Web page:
Spiraling Covid-19 cases have put Cambodia "on the brink of death", its strongman premier Hun Sen has warned, as the country imposed lockdowns in the capital Phnom Penh and a nearby city.
The Southeast Asian kingdom has seen Covid-19 cases surge since February, when an outbreak was first detected among its Chinese expatriate community.
Authorities said last week that hospitals in Phnom Penh were running out of beds and that they had transformed schools and wedding party halls into treatment centres, while Hun Sen threatened quarantine-breakers with jail time.
Phnom Penh and adjacent city Ta Khmau were Wednesday night placed under lockdown for two weeks to curb the spread, effectively halting the movement of more than two million people.
"Please my people -- join your efforts to end this dangerous event," pled premier Hun Sen in a recorded address aired on state-run television late Wednesday night.
"We are on the brink of death already," he said. "If we don't join hands together, we will head to real death."
Cambodia's latest announced figures exceeded 4,800, but the premier said Wednesday that an additional 300 cases had been detected.
Phnom Penh and Ta Khmau residents are now barred from leaving their homes for two weeks except to go to the hospital or to buy medicine, while only two household members will be allowed out to buy food.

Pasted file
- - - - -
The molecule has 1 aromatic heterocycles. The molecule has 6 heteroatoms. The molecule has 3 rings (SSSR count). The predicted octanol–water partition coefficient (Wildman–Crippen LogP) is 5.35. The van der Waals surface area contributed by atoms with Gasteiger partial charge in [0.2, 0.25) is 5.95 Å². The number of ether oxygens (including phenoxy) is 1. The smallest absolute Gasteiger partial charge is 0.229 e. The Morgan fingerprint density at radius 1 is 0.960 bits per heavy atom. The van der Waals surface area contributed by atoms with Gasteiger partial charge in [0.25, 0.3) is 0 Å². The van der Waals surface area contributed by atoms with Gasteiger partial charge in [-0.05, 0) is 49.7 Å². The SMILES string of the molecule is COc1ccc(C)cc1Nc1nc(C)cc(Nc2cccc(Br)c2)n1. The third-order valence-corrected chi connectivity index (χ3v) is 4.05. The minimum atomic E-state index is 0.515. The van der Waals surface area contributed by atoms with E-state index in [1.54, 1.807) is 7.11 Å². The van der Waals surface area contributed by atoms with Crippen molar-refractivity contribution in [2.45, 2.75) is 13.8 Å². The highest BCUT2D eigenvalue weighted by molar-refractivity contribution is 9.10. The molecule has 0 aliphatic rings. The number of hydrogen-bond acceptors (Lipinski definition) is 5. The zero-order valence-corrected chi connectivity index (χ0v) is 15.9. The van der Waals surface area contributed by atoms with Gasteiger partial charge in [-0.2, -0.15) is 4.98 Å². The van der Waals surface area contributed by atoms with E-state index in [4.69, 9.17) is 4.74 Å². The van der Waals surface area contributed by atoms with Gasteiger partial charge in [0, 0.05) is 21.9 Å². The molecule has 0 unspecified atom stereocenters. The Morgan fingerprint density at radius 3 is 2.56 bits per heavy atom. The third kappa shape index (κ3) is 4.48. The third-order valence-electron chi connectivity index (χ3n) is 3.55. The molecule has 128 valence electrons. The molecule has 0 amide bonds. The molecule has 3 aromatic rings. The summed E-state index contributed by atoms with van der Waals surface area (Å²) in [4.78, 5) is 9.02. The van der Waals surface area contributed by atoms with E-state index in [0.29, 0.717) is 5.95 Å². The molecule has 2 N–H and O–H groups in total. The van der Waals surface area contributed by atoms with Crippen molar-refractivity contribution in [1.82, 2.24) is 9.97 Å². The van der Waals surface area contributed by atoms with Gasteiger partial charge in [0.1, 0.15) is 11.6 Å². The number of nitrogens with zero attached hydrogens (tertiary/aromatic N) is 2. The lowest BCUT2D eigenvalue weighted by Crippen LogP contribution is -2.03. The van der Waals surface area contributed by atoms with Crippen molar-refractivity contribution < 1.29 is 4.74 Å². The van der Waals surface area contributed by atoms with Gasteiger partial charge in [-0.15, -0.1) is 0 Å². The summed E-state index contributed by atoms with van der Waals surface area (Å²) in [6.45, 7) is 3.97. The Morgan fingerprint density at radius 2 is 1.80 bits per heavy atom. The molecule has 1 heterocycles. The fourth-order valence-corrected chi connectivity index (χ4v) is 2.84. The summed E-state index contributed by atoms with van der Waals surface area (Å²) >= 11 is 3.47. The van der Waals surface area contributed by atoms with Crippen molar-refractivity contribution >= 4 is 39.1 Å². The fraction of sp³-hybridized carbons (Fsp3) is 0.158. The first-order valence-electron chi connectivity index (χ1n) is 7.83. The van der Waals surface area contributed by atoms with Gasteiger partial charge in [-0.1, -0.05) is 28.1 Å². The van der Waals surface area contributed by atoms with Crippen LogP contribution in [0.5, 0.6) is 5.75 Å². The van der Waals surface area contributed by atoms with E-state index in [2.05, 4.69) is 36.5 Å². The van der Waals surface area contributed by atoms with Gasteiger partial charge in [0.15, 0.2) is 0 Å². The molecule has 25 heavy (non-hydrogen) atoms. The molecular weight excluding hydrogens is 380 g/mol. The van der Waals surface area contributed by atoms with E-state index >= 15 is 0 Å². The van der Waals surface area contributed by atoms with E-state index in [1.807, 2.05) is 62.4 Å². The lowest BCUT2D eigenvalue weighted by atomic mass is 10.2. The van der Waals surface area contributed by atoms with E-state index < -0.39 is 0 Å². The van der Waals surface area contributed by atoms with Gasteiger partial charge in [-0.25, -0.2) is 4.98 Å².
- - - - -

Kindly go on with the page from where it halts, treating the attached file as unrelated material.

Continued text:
On Thursday morning, police blocked motorists from passing a checkpoint set up at the border between the two cities, with residents showing their ID cards hoping to pass through.
Blockades were also erected around the major Norodom Boulevard around the iconic Independence Monument to prevent people from travelling.
While the kingdom has seen improvements in its healthcare in the past decade, its infrastructure -- especially in rural areas -- is still poor, with a lack of services and qualified doctors.
Inequality also plagues the system, with reports of lower income families being turned away from hospitals.
Before the community outbreak was detected in February, Cambodia's Covid-19 toll was comparatively lower than its regional neighbours -- but experts had chalked it up to the lack of widespread testing.